I am of the age where many-many-many women in my life are having babies. I think I have had a friend, family member, or acquaintance give birth every month for the last two years. My little spit-fire, Alora is four already and I will say I am very, very-very-very-VERY, content she is past the infant stage.
Since her birth, I have trained consistently, avoided injury, and included my daughter in my running routine. I have also PR’ed at the 10k, half-marathon, and full marathon since her birth.
In four years, I’ve experienced a lot, made mistakes, did some things right, and learned a lot about running, motherhood, and myself.
I am not a doctor, PT, or any other type of health care provider. This is my experience and what worked for me. But one thing I know for sure is that every pregnancy, birth and baby is different. What one person swears is a magic secret to success for them might be the worst thing for you. I share my story as one example.
Pregnancy and Birth
My pregnancy with Alora was stressful the entire forty weeks. I had a pretty traumatic miscarriage a few months before I became pregnant with her, right at the end of the first trimester. Finding out I was pregnant again was thrilling and scary. At the 18-week ultrasound, we found out Alora was a girl but also that she might have a heart defect. For the rest of my pregnancy I was in my doctor’s office every week to monitor her heart rate, and even had to undergo a fetal EKG later on.
In the end, there was no defect, but rather a new heart trying to figure out how to beat correctly. I ran three to four times per week until 18 weeks, but at that point the baby camped out on my bladder. Stopping to pee every half-mile was annoying and from that point it felt like running was not worth that aggravation. I switched to uphill walking and hiking.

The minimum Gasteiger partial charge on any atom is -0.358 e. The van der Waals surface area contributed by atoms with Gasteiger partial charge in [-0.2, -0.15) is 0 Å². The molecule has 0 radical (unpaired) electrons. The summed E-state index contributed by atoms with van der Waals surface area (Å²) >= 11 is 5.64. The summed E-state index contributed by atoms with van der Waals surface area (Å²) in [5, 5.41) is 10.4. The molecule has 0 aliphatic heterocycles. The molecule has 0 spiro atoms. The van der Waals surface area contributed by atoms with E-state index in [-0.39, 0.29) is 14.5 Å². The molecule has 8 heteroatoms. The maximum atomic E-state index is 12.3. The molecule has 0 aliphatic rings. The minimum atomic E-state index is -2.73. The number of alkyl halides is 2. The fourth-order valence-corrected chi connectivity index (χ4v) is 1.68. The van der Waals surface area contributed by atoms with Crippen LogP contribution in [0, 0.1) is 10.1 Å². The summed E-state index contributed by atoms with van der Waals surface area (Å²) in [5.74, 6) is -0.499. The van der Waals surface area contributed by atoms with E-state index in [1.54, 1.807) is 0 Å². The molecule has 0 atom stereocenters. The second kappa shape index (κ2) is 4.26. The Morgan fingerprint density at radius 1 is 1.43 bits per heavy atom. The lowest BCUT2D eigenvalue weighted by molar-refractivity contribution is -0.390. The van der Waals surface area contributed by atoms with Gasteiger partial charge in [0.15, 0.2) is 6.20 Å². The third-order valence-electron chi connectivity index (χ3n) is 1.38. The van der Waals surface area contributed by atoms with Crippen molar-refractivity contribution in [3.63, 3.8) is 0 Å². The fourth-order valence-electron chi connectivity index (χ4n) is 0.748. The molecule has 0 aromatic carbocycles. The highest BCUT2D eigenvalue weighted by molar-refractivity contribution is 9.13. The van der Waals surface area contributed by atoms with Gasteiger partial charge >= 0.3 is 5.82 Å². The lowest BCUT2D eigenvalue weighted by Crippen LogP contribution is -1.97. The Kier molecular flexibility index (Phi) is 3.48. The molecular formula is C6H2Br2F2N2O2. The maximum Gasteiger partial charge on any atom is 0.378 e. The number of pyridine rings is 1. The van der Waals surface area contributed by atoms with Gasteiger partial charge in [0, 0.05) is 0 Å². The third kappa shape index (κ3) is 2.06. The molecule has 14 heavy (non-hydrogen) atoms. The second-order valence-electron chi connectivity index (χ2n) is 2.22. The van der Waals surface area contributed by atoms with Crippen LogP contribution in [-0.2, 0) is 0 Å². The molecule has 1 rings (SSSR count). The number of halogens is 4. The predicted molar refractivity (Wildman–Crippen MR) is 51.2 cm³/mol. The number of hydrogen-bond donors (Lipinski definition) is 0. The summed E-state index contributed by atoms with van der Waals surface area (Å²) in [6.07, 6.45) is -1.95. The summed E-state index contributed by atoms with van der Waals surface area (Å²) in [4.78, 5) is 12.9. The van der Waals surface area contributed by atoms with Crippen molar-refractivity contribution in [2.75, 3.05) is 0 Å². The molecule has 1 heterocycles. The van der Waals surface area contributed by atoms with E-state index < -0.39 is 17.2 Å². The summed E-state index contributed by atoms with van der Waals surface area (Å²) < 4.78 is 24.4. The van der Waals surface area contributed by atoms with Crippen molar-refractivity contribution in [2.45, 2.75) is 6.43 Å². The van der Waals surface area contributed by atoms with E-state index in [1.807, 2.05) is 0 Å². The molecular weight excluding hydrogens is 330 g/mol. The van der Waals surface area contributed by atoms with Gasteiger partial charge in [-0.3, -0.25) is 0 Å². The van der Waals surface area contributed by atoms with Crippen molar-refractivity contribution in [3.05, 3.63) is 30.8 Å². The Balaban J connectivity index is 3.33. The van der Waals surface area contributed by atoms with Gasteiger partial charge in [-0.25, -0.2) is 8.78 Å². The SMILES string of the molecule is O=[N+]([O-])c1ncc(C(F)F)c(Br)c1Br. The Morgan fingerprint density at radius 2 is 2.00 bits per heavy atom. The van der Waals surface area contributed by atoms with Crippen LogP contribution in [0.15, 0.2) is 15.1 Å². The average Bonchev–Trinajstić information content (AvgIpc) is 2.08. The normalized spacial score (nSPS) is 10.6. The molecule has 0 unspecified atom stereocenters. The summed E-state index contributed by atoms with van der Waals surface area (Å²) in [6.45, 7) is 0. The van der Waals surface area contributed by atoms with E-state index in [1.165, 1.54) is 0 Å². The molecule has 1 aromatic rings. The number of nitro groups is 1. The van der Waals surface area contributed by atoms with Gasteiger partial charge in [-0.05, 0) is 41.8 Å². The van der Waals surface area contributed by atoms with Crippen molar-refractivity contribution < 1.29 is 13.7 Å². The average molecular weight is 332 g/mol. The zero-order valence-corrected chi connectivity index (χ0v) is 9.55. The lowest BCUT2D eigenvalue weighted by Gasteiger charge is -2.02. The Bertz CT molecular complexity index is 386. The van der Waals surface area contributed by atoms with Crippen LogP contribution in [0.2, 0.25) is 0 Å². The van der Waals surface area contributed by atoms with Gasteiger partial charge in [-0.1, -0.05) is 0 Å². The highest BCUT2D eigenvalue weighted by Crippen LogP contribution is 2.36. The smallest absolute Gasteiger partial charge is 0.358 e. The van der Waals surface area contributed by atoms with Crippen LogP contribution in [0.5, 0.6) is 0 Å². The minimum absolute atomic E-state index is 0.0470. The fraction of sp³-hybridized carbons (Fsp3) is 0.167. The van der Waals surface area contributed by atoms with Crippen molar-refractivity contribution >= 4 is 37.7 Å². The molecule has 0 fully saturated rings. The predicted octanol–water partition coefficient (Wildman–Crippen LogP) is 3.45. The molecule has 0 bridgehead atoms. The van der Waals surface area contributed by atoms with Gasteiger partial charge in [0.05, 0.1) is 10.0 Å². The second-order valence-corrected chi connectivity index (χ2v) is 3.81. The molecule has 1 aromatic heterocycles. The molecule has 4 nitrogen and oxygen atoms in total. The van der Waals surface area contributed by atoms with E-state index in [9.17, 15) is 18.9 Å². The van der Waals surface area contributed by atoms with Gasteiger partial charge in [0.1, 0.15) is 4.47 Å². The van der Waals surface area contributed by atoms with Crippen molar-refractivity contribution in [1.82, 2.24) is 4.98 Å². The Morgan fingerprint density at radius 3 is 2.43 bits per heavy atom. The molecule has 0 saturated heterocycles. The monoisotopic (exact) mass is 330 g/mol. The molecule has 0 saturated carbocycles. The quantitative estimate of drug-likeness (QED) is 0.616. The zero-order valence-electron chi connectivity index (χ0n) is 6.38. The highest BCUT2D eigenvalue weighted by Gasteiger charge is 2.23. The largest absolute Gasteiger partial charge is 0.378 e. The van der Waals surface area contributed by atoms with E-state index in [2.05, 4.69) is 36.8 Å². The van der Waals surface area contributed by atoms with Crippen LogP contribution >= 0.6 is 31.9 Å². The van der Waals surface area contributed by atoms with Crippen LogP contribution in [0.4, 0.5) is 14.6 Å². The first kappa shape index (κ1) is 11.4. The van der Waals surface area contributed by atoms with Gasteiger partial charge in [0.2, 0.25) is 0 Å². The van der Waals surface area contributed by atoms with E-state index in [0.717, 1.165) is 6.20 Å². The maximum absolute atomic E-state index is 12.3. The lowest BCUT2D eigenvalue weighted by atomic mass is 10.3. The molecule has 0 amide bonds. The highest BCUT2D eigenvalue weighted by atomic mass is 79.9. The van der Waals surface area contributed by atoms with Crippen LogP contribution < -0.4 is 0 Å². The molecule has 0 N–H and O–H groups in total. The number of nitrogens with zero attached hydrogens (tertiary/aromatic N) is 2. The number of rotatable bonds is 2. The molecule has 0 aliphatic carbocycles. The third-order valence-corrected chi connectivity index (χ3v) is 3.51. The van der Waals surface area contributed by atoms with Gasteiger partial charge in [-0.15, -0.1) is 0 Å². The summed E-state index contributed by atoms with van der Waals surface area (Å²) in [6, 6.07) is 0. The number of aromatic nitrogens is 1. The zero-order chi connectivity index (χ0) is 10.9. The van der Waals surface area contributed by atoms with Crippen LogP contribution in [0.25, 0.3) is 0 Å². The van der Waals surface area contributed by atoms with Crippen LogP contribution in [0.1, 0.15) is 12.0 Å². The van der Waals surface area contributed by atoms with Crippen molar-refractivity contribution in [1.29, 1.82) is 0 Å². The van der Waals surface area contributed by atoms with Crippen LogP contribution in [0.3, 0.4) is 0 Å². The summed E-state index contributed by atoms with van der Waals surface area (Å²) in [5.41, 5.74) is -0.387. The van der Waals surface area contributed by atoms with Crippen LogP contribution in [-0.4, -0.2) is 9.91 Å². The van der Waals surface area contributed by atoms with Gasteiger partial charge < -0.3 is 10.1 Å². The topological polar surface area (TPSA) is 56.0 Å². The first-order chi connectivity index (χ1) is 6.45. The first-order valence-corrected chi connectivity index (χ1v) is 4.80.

After undergoing a cesarean with my first child, my goal with my second was to have a VBAC (vaginal birth after cesarean). My doctor, the hospital staff, and my husband were amazing and I accomplished my goal!
The First Postpartum Run
The recovery from the vaginal delivery was smooth and I heeded my doctor’s advice to wait four weeks before reintroducing running. On my 34th birthday, I headed out for my first run in months. I went three miles including a half-mile walk break in the middle. I felt jiggly all over, like my innards were going to fall out through my pelvic floor, but being out and on my feet again was amazing.
At my six-week check up appointment I got a referral for a physical therapist specializing in pelvic floor issues. I hated not being able to stop peeing when I went to the bathroom and I wanted to make sure I healed well and as fast as I could. I missed my running friends and was ready to get back out there.